Congratulations! You have successfully sourced, secured and scheduled all the session content for your upcoming conference. And from the looks of things, this conference is going to be one of the strongest yet. With one challenge behind you, it’s time to focus on another important decision: finding the best way to get this content into the hands of your attendees. As we’ve seen in our 2017 State of the Conference Industry Report, for many conference planners, this is not as easy as it sounds.
Content Mix Uncertainties
Fifty-percent of respondents surveyed in the report listed “Offering a mix of formats to meet the needs of all members,” among their top content-related challenges. Digging further into the data, the reason for this seems pretty clear: Meeting planners must juggle the expectations of legacy attendees with the perceived preferences of newer (and sometimes younger) attendees. All while keeping their conference budgets in line, of course.
Unfortunately, having more options for distributing conference materials creates a new question in the minds of planners: Are we offering the right mix? For instance, 85% of respondents currently offer printed conference materials today, but only 42% plan to continue to offer them in the future. Meanwhile, 69% admit that their attendees still want printed content.
And the issue isn’t just limited to print. The report also indicates that planners intend to replace web-based digital content with content delivered via mobile apps. Is this the right decision for the 66% of respondents who report that their attendees want content made available on a website?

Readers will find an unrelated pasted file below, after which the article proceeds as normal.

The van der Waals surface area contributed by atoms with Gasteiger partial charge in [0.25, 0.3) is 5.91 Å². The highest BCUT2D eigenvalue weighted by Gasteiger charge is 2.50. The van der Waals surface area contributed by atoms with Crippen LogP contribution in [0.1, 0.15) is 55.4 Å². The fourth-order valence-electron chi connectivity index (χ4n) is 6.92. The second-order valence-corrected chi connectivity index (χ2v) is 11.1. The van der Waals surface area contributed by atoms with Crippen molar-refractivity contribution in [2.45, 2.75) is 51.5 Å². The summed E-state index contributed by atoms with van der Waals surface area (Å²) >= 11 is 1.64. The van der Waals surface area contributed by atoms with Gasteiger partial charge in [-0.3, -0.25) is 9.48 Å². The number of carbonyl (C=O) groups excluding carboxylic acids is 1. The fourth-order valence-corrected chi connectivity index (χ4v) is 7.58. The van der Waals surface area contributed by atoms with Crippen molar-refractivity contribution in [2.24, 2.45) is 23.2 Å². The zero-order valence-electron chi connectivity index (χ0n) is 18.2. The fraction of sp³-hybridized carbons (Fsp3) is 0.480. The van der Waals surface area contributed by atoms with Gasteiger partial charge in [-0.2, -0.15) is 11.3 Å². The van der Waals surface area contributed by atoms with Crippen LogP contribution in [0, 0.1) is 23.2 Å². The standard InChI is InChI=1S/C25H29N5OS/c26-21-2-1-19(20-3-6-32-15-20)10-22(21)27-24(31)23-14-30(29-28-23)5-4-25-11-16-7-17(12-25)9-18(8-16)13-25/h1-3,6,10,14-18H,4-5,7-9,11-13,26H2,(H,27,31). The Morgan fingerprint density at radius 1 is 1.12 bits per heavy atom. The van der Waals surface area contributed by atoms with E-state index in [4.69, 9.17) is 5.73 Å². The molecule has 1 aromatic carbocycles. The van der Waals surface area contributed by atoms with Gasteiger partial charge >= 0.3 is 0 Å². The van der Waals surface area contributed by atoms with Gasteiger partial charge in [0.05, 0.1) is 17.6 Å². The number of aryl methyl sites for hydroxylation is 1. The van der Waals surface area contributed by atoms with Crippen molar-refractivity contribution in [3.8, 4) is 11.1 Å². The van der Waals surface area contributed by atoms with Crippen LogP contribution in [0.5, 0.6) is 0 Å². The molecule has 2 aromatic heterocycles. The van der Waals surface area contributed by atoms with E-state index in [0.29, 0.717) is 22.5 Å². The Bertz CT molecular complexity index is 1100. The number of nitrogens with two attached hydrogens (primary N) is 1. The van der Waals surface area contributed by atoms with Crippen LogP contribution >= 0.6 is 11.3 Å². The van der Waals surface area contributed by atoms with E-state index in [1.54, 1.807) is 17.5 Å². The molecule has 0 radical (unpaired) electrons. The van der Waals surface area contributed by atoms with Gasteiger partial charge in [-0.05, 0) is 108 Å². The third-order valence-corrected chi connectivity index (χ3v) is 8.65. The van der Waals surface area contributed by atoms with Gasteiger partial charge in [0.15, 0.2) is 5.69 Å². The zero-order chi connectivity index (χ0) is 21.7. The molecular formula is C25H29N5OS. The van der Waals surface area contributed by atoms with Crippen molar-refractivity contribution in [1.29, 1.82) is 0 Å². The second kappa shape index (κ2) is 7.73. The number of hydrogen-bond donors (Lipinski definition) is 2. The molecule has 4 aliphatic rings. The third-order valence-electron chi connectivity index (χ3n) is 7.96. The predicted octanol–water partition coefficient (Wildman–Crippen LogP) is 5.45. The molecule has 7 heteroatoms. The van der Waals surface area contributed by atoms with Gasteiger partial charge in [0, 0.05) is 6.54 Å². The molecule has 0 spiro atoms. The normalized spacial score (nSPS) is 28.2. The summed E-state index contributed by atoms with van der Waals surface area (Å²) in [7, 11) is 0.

Complicating matters even more, attendees themselves aren’t always the best at telling you what they actually want. We have seen many of our customers remove an option from their content mix, believing it to have a low perceived value because of feedback received from attendees, only to face a surprising amount of backlash after the event. So how do you know what is truly most relevant to your attendees?
Capturing better, behavior-based data
Some of the associations we work with have developed some simple yet effective ways to gauge attendees’ conference materials preference based on observed behaviors. Here are just a few examples that we found worth sharing:
Opt-in to print. Rather than printing program books or proceedings for every attendee, require them to indicate their print preference during registration. Plan to have a handful of extras on-site for those that will inevitably request them after-the-fact. Between the two, you will have a more accurate measure of the true value of your printed materials. Some associations even go so far as to charge a small fee for the printed piece to help offset the production cost.
Set up analytics and conversion tracking for your online materials. You’ll be able to see how many people access content online and when (before, during or after the conference). You can also see how many attendees download session presentations, handouts and other support materials.
Observe attendee behavior in real-time. As any researcher will tell you, the distance between “stated preferences” and “actual behaviors” can be a mile wide. If you can, recruit volunteers or junior staff to observe and record how members interact with content throughout the duration of the conference.
If you’re like most associations, you are catering to the needs of a diverse membership. Which means there may be no single, magic formula to create the conference content mix that appeals to every attendee. But, there are steps you can take to better measure the true value of your conference materials. Doing so can help you make even better decisions moving forward.